Wedding and aftermath

Bodh Gaya Travel Blog

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us having coctails and lounging about

Picking up where the last entry stopped....

The actual wedding consisted of a four hour ceremony. Since we were friends of the groom, we made up the ‘Bharati’, which is basically the party that escorts the groom to the house of the bride where the wedding is held. Three drummers in front, then us in nice Indian clothes, me in a borrowed sari (made me really happy to finally have a chance to wear a sari again since it is one of the most comfortable dresses available and makes anyone look instantly festive), and then the carriage with the groom and his father. The procession halted in fromt of the house, where the brides relatives came and with all sorts of rituals hailed the groom into the house, with us following. The actual wedding ceremony took four hours with the groom having to go through al kinds of ceremonies by himself first, later joined by the bride.

the facade of the house
After that: party, with a large band (loud!!!), more food (lots!!!) and us being quite exhausted by now.

Since it was the kings daughter that was getting married, the local people also got their share of festivities and the Raj had organized plays and banquets for the villagers in an area next to the official wedding site. We went to see a bit of the plays one night and caused quite a stir, especially me being white and all. The play was instantly forgotten and all 600 villagers’ eyes were resting firmly on me. Right. The actors were obviously terribly annoyed by this sudden lack of interest in their performance so five minutes and some pictures later we thought it better to leave. So much for the integration attempt. It was all in all quite an event.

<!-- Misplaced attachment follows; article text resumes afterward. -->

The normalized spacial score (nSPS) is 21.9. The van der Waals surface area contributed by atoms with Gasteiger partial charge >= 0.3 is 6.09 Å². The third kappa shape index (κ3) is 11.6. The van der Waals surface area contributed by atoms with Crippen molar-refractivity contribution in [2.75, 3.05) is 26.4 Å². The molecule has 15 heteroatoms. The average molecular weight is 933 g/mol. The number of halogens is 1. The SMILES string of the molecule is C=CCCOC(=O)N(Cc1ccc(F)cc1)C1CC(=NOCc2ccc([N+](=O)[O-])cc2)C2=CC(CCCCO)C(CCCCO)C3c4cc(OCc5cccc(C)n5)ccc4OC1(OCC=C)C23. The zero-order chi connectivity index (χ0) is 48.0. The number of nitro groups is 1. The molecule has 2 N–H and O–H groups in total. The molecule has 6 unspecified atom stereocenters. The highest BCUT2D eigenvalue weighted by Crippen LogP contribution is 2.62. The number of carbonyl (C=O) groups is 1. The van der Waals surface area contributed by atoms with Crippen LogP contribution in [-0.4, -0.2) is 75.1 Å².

Whether it was due to exhaustion or whether I ate or drank something wrong I don’t know but the next day I was quite sick.

the carriage for the groom, with the tank in the background
Unluckily, since everyone was traveling back by train that night the day was spent doing some more sightseeing in the area. Unluckily, because, since the car that would take the group to the station would drop me of in Bodhgaya before that, I went along with the sightseeing though feeling really unwell and getting sicker as the day progressed. By the time I arrived in Bodhgaya, after about 6 hours of car rides and interesting sights (which I’ m sure were really nice but all I was interested in was concentrating on standing up, walking and not collapsing) except from having a (very) upset stomach I had developed quite a high fever and wanted to do nothing but sleep.

The first sort of acceptably priced hotel we ran into I took, and the world sort of seemed to just not exist after that anymore. Lights went out, both in the room and in my head...until about one minute later they flashed back on, first in my head and then in the room, since I suddenly realised I had forgotten to ask my guidebook back form one of the people in the group.

the play for the villagers
Thankfully I had bought an Indian simcard in Delhi and so could call someone. The Bodhgaya phone network is however not as reliable as, say, the Dutch, so none of the calls went through. I finally resorted to sending everybody that I had a number of an sms and amazingly one arrived. Fifteen minutes later they brought my book back and the lights went out again (room first, then head) and the world once more seized to exist (well at least from my point of view, I’m sure you all have other theories about that). 

The next morning I went and moved to the Tibetan temple, but that is for another episode…

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us having coctails and lounging ab…
us having coctails and lounging a…
the facade of the house
the facade of the house
the carriage for the groom, with t…
the carriage for the groom, with …
the play for the villagers
the play for the villagers
the bride and groom going through …
the bride and groom going through…
coctailbar fireworks
coctailbar fireworks
Bodh Gaya
photo by: Stevie_Wes